In this long winter season, the artistic wintry mix in the Jessie Edwards Studio includes works in watercolor by Fred Poisson; oil by Peter Gish, Kate Knapp, and Gerard Blouin; and charcoal and pastel by Whitney Knapp.
Painted in early December 2013, Kate Knapp’s oil-on-canvas “The Winter Garden” captures the change of seasons as an early snow transforms the spare structures and features of a garden lying fallow. Light snow defines the lines of a rustic arbor, gate, and fence enclosing the garden. The sundial wears a rakish white cap , and the graceful limbs of a pair of trees flanking the gate are in flower with puffs of magnolia-like blooms of snow. Under a grey overcast sky, the low sun casts the background in muted brown tones.
“Distant Pond,” Gerard Blouin’s oil-on-linen canvas, is cast in similar muted wintry greys, purples, pale pink, and deep green. A mass of dark storm clouds sweeps across the upper part of the scene while the rolling snow fields in the foreground are divided by the snow-covered branches of a stand of tree (birches?) on the left and on the right, a swath of large evergreens. In the distance, the pond’s smooth expanse of grey water reflects the lowering sky.
In a bright contrast, “Riverbank,” Blouin’s oil-on-panel, captures the cold, clean crispness of a winter day with the sun lighting a deep blue narrow ribbon of water, its snowy banked lined with clusters of birches and fir trees in various shades of green. In the left foreground, light dapples the delicate branches of a sapling and its few remaining brittle leaves.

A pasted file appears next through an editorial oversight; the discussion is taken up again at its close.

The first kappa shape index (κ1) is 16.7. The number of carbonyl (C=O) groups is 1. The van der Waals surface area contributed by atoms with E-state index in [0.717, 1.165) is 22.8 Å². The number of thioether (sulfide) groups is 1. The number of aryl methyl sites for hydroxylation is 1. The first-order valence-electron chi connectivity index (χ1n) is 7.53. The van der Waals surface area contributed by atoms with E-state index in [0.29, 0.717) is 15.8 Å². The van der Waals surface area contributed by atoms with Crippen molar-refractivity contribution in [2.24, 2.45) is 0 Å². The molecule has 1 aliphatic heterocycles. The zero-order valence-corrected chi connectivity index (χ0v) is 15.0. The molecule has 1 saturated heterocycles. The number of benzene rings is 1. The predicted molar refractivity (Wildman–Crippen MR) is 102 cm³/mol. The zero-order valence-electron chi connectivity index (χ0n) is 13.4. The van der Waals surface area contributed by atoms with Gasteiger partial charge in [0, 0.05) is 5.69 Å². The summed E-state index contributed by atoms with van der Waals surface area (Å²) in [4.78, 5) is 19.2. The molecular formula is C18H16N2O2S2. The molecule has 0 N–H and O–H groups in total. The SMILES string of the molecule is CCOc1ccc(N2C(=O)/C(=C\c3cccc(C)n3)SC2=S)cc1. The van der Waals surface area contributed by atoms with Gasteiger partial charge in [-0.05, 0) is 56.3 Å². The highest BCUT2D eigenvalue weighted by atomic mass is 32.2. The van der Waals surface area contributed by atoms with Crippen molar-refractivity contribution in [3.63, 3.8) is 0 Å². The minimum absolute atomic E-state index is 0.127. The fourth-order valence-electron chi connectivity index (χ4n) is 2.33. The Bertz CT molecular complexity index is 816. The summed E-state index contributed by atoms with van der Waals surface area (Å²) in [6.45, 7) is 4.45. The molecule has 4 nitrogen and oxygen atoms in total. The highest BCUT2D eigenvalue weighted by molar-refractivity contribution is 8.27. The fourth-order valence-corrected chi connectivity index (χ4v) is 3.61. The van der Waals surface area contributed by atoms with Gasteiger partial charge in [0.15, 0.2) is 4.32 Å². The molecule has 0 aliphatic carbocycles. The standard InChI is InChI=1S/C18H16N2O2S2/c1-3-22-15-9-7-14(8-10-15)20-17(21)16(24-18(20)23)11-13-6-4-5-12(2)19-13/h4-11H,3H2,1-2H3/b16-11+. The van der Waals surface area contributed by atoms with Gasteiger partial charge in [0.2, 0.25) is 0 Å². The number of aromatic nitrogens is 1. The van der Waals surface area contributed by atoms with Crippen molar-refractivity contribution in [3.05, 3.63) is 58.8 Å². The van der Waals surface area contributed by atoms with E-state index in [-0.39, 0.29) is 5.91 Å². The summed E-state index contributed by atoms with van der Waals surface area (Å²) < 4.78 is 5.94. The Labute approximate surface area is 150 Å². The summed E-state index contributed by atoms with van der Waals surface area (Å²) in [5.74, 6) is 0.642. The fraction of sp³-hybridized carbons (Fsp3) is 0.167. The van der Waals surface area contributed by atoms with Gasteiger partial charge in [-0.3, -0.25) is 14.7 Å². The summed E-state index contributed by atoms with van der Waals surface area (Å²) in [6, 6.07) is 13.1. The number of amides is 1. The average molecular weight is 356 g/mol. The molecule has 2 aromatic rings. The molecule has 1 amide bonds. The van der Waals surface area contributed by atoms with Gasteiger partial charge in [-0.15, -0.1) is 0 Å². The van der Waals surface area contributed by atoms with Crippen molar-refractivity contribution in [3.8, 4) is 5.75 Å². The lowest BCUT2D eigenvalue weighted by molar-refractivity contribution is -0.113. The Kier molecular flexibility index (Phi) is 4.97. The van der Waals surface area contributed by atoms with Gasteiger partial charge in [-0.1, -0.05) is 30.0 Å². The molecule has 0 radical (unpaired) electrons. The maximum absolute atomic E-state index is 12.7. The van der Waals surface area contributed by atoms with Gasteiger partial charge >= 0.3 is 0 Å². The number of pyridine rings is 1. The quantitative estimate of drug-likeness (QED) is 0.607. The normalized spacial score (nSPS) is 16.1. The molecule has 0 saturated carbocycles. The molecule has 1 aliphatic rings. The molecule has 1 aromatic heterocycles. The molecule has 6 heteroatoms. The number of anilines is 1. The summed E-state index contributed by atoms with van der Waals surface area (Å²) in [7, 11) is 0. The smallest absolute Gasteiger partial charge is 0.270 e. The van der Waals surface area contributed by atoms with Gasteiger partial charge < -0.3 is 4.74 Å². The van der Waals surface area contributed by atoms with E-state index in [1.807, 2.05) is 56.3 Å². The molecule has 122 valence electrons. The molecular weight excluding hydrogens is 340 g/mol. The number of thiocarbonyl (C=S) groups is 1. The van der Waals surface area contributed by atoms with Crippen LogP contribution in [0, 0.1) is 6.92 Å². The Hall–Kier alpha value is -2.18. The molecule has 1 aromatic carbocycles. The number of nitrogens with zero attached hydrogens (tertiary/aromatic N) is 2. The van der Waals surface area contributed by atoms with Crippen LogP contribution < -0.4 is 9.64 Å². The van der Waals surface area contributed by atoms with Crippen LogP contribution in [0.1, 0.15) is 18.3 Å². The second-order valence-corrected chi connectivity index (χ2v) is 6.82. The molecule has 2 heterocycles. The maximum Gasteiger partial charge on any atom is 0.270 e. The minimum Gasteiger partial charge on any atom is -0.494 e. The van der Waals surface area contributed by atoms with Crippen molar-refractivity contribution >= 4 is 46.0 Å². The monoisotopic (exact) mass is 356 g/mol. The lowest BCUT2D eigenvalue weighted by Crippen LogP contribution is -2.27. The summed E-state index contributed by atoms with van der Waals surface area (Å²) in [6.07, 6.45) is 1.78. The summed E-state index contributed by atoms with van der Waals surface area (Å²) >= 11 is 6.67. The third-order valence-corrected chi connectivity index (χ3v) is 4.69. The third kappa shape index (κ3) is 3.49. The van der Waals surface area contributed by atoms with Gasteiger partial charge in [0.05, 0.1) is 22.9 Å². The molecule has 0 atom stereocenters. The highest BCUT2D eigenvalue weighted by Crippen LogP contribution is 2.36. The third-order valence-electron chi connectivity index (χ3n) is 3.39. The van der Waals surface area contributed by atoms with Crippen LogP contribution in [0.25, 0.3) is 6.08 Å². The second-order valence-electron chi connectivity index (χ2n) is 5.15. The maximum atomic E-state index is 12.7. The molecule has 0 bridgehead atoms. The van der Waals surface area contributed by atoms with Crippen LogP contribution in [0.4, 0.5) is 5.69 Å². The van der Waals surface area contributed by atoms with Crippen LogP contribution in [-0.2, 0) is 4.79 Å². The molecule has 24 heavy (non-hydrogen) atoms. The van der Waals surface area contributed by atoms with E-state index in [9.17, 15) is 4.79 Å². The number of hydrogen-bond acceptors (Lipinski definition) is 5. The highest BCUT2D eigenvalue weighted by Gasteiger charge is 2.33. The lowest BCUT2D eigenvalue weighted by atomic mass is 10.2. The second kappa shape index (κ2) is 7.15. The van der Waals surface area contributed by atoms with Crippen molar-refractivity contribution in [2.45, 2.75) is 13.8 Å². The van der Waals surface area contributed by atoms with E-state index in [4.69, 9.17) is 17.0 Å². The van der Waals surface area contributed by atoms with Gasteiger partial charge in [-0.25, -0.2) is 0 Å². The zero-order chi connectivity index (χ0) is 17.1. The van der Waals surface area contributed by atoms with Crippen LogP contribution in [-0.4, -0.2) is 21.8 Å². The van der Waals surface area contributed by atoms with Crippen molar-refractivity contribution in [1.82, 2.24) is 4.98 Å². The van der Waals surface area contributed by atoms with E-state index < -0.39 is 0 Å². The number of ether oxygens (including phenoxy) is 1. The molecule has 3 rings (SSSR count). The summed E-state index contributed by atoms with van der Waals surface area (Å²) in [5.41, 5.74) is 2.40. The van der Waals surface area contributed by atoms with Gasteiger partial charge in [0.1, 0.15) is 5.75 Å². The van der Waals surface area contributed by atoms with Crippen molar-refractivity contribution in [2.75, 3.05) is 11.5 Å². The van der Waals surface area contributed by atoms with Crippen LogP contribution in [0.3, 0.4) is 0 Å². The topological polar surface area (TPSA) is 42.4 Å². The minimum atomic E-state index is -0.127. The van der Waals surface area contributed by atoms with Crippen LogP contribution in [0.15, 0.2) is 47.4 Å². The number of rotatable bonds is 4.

In her charcoal and pastel on paper, “Beach by Sachem,” done in February, Whitney Knapp captures a deep sense of winter stillness through subtle shifts of light and shadow. Dark tire tracks carve through a winding snow-covered beach path with its long grasses bending in the wind to a thin strip of beach and a diagonal expanse of still dark water and grey sky – a contrast to the winding contours of the path.
Fred Poisson renders the delicate seasonal shift towards spring when warmer air meets colder water and creates the misty scene that is the subject of his watercolor “Spring Fog.” The grey-white of the weathered picket fence across the foreground is repeated in the fog that shrouds the pond and sky beyond the dark grey shingles of a gabled shed set in a yard of pale green grass.
Peter Gish brings us inside with a work in progress oil-on-canvas still-life that is both timeless and as immediate as the present moment in its use of light and texture: light suffuses an empty wine bottle, gives crackle to the skins of the plump, unpeeled onions, and burnishes the gleaming stainless stock pot and its myriad reflections. The blue stripe on the tousled dishtowel extends the blue of a glass plant mister and its reflection in the pot. Have a stockpot, a plant mister, an empty wine bottle, two onions, and a dishtowel ever had such life and motion? This new work will be part of a larger show of Peter Gish’s work in August 2014 in the gallery.